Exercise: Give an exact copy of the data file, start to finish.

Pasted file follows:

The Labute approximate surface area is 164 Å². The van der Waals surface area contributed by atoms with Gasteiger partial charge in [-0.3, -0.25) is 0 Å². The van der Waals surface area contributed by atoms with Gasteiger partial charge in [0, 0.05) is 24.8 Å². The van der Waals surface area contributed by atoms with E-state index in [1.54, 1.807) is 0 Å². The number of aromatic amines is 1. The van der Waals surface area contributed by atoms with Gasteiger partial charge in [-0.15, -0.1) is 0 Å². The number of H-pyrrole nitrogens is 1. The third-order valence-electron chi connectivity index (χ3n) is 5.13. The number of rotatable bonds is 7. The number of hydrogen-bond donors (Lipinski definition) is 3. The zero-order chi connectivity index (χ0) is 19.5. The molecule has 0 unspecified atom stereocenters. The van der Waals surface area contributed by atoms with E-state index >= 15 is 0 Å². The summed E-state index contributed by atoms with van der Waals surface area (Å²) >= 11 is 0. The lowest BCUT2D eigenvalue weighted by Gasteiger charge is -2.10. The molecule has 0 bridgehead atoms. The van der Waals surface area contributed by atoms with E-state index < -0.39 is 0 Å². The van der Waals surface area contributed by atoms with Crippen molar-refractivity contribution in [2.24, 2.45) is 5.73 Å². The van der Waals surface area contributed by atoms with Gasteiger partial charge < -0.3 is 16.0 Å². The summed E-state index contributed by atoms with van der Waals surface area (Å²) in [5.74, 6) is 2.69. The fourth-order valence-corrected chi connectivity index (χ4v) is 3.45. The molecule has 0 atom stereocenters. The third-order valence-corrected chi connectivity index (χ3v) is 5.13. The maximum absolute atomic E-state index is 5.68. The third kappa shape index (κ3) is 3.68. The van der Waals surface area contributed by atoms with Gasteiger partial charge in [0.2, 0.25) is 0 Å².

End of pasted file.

The Labute approximate surface area is 164 Å². The van der Waals surface area contributed by atoms with Gasteiger partial charge in [-0.3, -0.25) is 0 Å². The van der Waals surface area contributed by atoms with Gasteiger partial charge in [0, 0.05) is 24.8 Å². The van der Waals surface area contributed by atoms with E-state index in [1.54, 1.807) is 0 Å². The number of aromatic amines is 1. The van der Waals surface area contributed by atoms with Gasteiger partial charge in [-0.15, -0.1) is 0 Å². The number of H-pyrrole nitrogens is 1. The third-order valence-electron chi connectivity index (χ3n) is 5.13. The number of rotatable bonds is 7. The number of hydrogen-bond donors (Lipinski definition) is 3. The zero-order chi connectivity index (χ0) is 19.5. The molecule has 0 unspecified atom stereocenters. The van der Waals surface area contributed by atoms with E-state index >= 15 is 0 Å². The summed E-state index contributed by atoms with van der Waals surface area (Å²) >= 11 is 0. The lowest BCUT2D eigenvalue weighted by Gasteiger charge is -2.10. The molecule has 0 bridgehead atoms. The van der Waals surface area contributed by atoms with E-state index < -0.39 is 0 Å². The van der Waals surface area contributed by atoms with Crippen molar-refractivity contribution in [2.24, 2.45) is 5.73 Å². The van der Waals surface area contributed by atoms with Gasteiger partial charge < -0.3 is 16.0 Å². The summed E-state index contributed by atoms with van der Waals surface area (Å²) in [5.74, 6) is 2.69. The fourth-order valence-corrected chi connectivity index (χ4v) is 3.45. The molecule has 0 atom stereocenters. The third-order valence-corrected chi connectivity index (χ3v) is 5.13. The maximum absolute atomic E-state index is 5.68. The third kappa shape index (κ3) is 3.68. The van der Waals surface area contributed by atoms with Gasteiger partial charge in [0.2, 0.25) is 0 Å².